One of the most exciting events that the Cricket Media team participates in each year is the Spark!Lab Dr. InBae Yoon Invent It Challenge. Spring is invention season at our DC office. Some of us are busy getting in touch with teachers to encourage their students to enter, some spend hours judging the submissions by talented kids around the world, while others work around the clock finishing the winners’ gallery in time for the announcement of the winners. This is our 8th year co-sponsoring the challenge, and we’ve loved every minute of it.
So what exactly is the Spark!Lab Dr. InBae Yoon Invent It Challenge, and why does it have such a long name? This contest is designed to empower kids to believe that ANYONE can create inventions that will help create a better world. The challenge is named in honor of Dr. InBae Yoon, a surgeon who holds over 200 US Patents for his many inventions, which he developed to make surgery safer and easier to perform. When he passed away in 2014, the Smithsonian’s National Museum of American History added many of his inventions and papers to their collection. The Yoon family sponsors the challenge to this day. As for the Spark!Lab, that’s a special area in the American History Museum that allows young museum visitors to become inventors—but you don’t need to travel to DC to do that, as our Invent It Challenge winners show!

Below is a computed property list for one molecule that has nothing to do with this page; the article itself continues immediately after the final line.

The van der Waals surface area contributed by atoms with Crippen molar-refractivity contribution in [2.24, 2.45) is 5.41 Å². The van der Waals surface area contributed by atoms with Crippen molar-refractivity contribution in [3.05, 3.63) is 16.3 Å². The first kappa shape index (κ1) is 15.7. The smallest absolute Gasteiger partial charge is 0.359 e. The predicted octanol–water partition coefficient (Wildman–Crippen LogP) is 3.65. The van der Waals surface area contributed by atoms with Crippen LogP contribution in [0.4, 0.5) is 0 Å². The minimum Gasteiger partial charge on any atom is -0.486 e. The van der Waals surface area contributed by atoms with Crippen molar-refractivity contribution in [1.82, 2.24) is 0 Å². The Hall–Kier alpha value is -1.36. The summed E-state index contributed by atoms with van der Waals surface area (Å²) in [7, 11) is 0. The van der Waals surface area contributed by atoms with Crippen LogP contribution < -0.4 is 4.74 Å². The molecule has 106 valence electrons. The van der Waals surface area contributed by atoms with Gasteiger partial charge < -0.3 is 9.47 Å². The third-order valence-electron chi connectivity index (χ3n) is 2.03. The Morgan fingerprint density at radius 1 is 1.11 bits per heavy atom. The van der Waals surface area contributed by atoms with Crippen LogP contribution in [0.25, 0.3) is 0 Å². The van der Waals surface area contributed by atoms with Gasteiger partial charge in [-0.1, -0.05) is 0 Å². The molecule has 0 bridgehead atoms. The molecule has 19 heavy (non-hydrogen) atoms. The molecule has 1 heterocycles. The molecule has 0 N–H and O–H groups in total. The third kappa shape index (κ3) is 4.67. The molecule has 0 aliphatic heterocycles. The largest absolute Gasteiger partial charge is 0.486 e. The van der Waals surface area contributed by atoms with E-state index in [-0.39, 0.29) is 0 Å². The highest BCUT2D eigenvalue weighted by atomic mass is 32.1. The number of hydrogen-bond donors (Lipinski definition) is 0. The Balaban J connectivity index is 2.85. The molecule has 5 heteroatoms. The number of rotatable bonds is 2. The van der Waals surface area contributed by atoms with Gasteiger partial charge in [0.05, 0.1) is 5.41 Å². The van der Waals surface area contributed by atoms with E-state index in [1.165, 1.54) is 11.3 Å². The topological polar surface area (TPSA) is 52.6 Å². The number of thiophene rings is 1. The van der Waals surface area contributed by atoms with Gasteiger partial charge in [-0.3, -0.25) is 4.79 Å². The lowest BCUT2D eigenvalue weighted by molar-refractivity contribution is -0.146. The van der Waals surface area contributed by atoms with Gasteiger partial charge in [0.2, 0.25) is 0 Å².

Every challenge focuses on a different topic, from natural disaster relief to world health problems to this year’s topic, making daily life easier for older adults. We were thrilled to receive over 250 entries from more than 564 students, spread across four different continents. Picking winners for each age group wasn’t easy, but our panel of judges from Cricket Media, Smithsonian, and AARP ultimately chose this year’s champions.
Without further ado, here they are! We’ve linked to their videos on YouTube below, but many of them are actually easier to view in PowerPoint form in our winners’ gallery!
The Pop Out Stairs (Ages 5-7 Team Winner)
New Yorkers Rosemary and Ava, both 7 years old, designed the Pop Out Stairs to help older adults “feel safe when reaching things up high.” This cane can be unfolded to reveal ‘rungs’ that can be connected to create a set of portable stairs, proving that even the youngest inventors can create ingenious inventions.
The Tomato Picker (Ages 5-7 Individual Winner)
6-year-old Brendan from Virginia came up with this clever device after seeing his grandfather struggle with back pain while picking tomatoes. It comes complete with a basket to carry multiple tomatoes at once. Brendan built his idea off of a ‘grabber’ tool that his grandfather already owned and made a few improvements of his own.
The Craw (Ages 8-10 Team Winner)
Nine-year-old Lucia, Emma Jay, and Alana, all from New York, invented an extension arm that older adults can use to grab difficult-to-reach objects, complete with a safety light. Their inspiration came from a COBBLESTONE Magazine article about another former kid inventor: Benjamin Franklin himself. He made an extension arm to grab books on tall shelves in the library.
Virtual Me (Ages 8-10 Individual Winner)